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Report reveals funding concern
By John Intini
The privatization of the Canadian university system has increased substantially, according to a report released yesterday, raising concerns over the influence of the private sector on academic research.
David Robinson, director of communications with the Canadian Association of University Teachers, said the CAUT's report is based on an assessment of university financial trends between 1972 and 1998. The report, titled "Not in the Public Interest," was an attempt to identify the main areas of a school's revenue, he added.
Robinson said the largest source of the university system's $12 billion revenue in 1998 came from tuition and other fees charged to students. However, privately sponsored funds increased substantially, from 9 per cent or $167 million in 1972, to 17 per cent or approximately $2 billion in 1998, he said. This increase, Robinson said, has serious impacts on the academic community. "Having private industry in research raises a number of red flags," he said, adding one of which was the threat that whoever provides the funding, might influence the research.
Robinson added by allowing private industry to fund academic research, the validity of the work is called into question.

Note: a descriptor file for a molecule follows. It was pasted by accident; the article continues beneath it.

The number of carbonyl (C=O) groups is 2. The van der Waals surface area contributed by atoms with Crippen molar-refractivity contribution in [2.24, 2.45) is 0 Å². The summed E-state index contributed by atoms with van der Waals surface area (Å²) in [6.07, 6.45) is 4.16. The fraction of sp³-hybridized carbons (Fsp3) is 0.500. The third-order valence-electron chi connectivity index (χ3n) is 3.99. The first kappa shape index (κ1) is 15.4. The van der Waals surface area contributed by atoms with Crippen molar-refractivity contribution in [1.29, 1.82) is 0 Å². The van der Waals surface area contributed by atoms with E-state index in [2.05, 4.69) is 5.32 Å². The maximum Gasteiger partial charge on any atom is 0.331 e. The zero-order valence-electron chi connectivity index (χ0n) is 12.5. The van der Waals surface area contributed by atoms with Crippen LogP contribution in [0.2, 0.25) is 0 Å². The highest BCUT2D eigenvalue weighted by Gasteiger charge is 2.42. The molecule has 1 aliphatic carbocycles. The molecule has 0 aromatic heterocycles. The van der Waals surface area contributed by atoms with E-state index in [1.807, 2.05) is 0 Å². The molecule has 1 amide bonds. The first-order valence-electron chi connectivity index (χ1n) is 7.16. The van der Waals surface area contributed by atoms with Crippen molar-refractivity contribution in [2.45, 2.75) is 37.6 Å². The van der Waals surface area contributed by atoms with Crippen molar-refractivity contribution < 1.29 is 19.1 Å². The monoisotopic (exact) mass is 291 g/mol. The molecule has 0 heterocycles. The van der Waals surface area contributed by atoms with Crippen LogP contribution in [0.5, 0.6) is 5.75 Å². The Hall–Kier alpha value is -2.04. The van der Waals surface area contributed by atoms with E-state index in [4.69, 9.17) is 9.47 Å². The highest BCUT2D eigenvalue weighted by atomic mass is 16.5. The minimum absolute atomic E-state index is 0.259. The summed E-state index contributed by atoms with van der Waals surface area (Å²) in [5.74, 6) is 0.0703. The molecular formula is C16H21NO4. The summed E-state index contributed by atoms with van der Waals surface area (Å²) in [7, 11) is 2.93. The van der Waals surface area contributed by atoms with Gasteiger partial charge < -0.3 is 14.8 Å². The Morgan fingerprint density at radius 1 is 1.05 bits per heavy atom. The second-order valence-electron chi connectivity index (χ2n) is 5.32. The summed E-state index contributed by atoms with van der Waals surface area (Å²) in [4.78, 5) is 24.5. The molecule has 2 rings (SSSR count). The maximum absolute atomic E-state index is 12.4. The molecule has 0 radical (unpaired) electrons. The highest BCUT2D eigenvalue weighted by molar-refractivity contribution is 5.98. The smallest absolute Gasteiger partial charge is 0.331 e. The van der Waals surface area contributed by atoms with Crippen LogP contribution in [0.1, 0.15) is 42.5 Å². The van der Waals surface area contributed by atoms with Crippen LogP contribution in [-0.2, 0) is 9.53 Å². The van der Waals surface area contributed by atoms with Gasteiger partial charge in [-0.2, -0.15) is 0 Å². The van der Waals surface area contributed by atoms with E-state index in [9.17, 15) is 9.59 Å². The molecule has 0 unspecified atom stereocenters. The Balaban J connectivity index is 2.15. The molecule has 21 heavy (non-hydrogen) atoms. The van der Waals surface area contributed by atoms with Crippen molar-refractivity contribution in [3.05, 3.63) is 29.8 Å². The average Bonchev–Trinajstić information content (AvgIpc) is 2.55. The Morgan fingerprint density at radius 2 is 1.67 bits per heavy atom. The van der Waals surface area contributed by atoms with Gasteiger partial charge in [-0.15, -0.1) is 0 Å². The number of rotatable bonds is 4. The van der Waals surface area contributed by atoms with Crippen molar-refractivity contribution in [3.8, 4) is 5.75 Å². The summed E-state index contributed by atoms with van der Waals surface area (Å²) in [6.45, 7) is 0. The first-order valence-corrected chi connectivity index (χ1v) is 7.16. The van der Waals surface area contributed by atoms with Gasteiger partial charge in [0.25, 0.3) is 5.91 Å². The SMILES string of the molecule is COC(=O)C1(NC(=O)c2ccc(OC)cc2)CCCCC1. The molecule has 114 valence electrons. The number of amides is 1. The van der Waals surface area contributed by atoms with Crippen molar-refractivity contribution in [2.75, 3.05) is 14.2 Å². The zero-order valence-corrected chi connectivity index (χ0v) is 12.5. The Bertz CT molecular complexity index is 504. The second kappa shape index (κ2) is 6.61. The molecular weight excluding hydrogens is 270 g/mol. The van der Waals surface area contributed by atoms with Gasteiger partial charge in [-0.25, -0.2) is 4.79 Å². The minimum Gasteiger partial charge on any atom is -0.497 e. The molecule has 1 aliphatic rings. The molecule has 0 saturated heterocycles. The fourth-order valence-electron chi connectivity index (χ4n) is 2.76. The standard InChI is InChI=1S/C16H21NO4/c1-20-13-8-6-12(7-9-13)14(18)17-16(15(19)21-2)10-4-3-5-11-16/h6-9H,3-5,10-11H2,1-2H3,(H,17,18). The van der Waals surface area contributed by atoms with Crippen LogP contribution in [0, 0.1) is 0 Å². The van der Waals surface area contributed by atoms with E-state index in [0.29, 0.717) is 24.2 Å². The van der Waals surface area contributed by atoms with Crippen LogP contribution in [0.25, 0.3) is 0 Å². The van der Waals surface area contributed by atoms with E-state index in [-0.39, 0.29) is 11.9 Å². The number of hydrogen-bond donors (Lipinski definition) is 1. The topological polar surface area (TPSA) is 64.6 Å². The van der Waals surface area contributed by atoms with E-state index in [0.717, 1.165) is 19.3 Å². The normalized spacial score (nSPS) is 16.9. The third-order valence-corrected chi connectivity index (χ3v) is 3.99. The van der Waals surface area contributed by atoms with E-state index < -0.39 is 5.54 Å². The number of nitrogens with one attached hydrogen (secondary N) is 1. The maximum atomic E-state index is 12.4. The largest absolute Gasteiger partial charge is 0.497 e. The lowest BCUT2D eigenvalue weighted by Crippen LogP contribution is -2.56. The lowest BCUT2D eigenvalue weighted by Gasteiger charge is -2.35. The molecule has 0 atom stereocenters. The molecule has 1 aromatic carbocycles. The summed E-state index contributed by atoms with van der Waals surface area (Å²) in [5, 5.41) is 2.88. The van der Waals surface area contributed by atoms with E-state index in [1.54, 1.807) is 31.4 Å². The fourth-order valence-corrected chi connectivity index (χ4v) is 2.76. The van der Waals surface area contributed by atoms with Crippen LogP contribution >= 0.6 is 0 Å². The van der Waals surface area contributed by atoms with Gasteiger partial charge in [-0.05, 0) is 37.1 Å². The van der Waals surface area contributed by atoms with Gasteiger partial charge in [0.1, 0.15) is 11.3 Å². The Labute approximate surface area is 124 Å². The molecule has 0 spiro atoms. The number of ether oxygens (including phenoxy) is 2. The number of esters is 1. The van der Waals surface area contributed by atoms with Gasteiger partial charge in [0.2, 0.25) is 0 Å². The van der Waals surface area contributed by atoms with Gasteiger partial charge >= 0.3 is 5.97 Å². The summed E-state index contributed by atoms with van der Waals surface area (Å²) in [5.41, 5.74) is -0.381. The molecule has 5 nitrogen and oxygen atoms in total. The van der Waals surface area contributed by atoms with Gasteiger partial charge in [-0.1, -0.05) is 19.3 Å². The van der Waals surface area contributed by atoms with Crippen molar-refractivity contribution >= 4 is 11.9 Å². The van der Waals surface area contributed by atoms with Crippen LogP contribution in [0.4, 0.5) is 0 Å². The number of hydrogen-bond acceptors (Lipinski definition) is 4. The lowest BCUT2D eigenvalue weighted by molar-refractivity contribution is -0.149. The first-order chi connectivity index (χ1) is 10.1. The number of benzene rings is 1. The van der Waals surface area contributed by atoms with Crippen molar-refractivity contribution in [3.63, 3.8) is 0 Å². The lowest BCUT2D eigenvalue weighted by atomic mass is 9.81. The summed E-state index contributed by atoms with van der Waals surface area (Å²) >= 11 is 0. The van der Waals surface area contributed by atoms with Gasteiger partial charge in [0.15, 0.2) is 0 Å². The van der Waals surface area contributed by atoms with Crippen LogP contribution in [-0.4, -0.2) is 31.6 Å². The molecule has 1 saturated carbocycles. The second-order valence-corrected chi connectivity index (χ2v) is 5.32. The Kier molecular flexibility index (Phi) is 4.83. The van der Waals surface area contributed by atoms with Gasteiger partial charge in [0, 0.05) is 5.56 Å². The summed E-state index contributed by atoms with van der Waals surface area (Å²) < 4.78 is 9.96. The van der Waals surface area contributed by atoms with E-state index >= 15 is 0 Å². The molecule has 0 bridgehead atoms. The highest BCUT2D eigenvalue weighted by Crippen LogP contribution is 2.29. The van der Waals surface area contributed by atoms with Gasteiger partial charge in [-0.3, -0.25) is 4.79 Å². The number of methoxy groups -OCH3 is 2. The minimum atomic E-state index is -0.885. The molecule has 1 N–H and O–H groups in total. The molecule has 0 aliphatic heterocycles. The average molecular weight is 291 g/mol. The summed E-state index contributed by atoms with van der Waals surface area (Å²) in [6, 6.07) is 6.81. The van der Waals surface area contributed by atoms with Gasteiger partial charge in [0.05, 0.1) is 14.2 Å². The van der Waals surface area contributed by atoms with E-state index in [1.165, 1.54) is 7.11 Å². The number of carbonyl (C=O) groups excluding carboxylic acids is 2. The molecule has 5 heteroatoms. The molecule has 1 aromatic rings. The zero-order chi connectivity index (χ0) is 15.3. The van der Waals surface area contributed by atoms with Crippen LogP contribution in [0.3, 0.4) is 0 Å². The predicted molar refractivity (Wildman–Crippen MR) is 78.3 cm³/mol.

Western's VP-research Bill Bridger said he is not concerned about the impact of private sponsorship, since they do not make up a large enough portion of the research funding to seriously pose a threat to the integrity of the work. He said private funding makes up less then 15 per cent of research funding at Western.
"We have policies which set strict guidelines," he said. "We won't enter into a contract which puts any limitations on us.
Ted Garrard, Western's VP-external, said Western prides itself on insuring the research done at Western is not solely for commercial purposes. "We have been able to maintain our integrity and a good relationship with the private sponsors," he said, adding administration is aware of the issue, but not concerned.
Robinson said the report showed government funding has decreased during this period as well. In 1978 it made up 74.5 per cent of post-secondary revenue, but only 55.6 per cent in 1998.
Ernie Redekop, president of the University of Western Ontario's Faculty Association, said turning to the private sector was unavoidable based on the lack of funding from the government.
However, he said privatizing seriously hurts research at the basic and applied levels. "Private funding puts the emphasis on commercial possibilities and faculties like the arts and humanities suffer," he said, adding even work in the sciences has suffered from less funding since they are not seen as producing profitable commercial results.
Kerry Delaney, spokesperson for the Ministry of Training, Colleges and Universities, said a large number of government partnerships with private interests have benefited students and strengthened university research.
Delaney referred to a list of initiatives which have added millions of dollars into the post-secondary system, including the Super Build Growth fund and the Aiming for the Top program.
She added the government directed $3.5 billion into the post-secondary system last year, which marked the highest contribution in the province's history.